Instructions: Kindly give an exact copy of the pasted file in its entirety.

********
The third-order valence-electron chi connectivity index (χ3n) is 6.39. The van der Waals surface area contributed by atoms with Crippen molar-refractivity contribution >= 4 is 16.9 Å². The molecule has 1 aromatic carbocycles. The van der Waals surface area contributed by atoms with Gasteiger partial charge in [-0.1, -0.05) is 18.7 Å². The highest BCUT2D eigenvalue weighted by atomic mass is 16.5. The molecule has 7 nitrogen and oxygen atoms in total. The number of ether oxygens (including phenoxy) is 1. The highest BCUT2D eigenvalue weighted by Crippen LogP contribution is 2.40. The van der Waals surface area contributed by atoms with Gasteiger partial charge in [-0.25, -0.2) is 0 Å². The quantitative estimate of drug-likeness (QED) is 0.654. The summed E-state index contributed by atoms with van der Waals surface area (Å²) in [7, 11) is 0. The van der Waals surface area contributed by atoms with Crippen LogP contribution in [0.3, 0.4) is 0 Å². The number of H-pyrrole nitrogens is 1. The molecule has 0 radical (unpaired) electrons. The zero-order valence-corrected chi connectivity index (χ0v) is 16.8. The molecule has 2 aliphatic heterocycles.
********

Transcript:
The third-order valence-electron chi connectivity index (χ3n) is 6.39. The van der Waals surface area contributed by atoms with Crippen molar-refractivity contribution >= 4 is 16.9 Å². The molecule has 1 aromatic carbocycles. The van der Waals surface area contributed by atoms with Gasteiger partial charge in [-0.1, -0.05) is 18.7 Å². The highest BCUT2D eigenvalue weighted by atomic mass is 16.5. The molecule has 7 nitrogen and oxygen atoms in total. The number of ether oxygens (including phenoxy) is 1. The highest BCUT2D eigenvalue weighted by Crippen LogP contribution is 2.40. The van der Waals surface area contributed by atoms with Gasteiger partial charge in [-0.25, -0.2) is 0 Å². The quantitative estimate of drug-likeness (QED) is 0.654. The summed E-state index contributed by atoms with van der Waals surface area (Å²) in [7, 11) is 0. The van der Waals surface area contributed by atoms with Crippen LogP contribution in [0.3, 0.4) is 0 Å². The number of H-pyrrole nitrogens is 1. The molecule has 0 radical (unpaired) electrons. The zero-order valence-corrected chi connectivity index (χ0v) is 16.8. The molecule has 2 aliphatic heterocycles.